…there’s an attitude that exists among Kiwi readers that homegrown books are somehow inferior to the international big-name bestsellers.
New Zealand, understandably, has a small publishing industry. There’s going to be more international titles filling our bookshelves than the output produced by our local publishers, and there probably always will be. Overseas publishers have more money and resources to put into larger marketing campaigns than New Zealand publishers can afford, so it’s inevitable that we will always be exposed to more of what’s written internationally than what’s been written here. And since a smaller local industry means lesser chance of reaching international success, setting books in wider-appeal settings like America or the UK may be a strategic way of catching international publishers’ attention. But that’s not an excuse for why we’re not picking up Kiwi books.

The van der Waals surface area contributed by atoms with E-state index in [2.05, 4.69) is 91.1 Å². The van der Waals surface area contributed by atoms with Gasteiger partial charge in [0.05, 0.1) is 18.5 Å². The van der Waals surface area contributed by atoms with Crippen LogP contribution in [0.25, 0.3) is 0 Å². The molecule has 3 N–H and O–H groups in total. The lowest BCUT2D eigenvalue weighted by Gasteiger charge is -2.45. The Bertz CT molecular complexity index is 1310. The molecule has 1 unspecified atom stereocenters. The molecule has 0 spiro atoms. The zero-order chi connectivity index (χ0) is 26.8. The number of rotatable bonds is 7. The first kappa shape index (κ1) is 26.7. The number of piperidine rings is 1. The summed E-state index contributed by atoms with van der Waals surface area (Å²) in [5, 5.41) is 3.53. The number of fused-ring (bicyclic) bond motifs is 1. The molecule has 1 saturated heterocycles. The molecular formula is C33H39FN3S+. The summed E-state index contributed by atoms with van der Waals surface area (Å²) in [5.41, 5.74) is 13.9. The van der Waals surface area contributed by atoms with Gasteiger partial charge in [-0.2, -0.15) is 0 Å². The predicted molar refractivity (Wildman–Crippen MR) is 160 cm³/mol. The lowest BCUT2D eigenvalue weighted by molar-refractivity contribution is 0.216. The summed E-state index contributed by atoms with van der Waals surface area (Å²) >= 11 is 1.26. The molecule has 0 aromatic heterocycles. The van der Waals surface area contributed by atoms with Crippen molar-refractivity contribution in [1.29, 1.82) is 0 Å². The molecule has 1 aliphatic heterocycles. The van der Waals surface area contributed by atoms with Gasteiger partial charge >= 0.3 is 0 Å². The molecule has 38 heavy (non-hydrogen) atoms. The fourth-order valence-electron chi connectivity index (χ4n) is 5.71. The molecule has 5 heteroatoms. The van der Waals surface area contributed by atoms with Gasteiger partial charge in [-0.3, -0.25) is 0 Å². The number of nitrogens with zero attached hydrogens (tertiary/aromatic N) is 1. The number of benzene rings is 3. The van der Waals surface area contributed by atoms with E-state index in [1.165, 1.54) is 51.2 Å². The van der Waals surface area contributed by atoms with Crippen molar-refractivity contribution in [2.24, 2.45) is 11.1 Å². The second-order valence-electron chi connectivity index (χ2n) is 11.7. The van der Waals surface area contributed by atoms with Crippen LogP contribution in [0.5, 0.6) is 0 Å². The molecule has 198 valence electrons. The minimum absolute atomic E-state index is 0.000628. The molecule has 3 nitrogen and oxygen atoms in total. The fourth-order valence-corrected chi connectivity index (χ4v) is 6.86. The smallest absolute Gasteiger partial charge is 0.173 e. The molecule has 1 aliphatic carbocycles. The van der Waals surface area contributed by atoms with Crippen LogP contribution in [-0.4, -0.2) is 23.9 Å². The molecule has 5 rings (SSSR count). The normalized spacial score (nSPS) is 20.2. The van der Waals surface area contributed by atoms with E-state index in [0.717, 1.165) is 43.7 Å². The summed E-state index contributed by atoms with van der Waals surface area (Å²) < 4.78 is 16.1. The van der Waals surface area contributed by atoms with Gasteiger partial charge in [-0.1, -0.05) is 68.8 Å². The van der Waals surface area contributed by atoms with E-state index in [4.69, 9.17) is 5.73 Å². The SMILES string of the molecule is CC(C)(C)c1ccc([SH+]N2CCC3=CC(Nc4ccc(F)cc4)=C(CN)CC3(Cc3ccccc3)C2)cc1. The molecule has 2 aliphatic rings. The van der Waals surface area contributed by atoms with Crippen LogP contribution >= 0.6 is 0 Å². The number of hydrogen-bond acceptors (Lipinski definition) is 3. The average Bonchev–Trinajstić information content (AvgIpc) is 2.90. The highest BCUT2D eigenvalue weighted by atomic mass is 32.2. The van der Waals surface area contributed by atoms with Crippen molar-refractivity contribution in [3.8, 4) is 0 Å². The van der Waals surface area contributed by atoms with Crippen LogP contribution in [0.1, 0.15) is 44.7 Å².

The way I see it is that most of us seem to think that New Zealand books are boring. It’s a frame of mind that’s definitely not true, but it’s one that’s stuck around. We certainly don’t celebrate New Zealand books (OK, with the exception of The Sapling!); and most of the time, we barely acknowledge that they’re there. When I made a goal for myself to read more New Zealand books a couple of years ago, I was surprised to discover how many there actually are. And, recently, when I told a friend how I’d been reading several books set in Wellington, she replied with, “Those exist?” The Kiwi books are there, but we don’t bother to look.
The Kiwi books are there, but we don’t bother to look.
Local books aren’t being promoted by all of our schools, libraries, and bookshops in the way they should be. When I was in high school, we studied a New Zealand-written book once, and the general consensus from the class was that no one really liked it anyway. Was this because it simply wasn’t a great book, or because it was a New Zealand book? I don’t know, but I doubt the book would have been received so harshly had it been set somewhere offshore.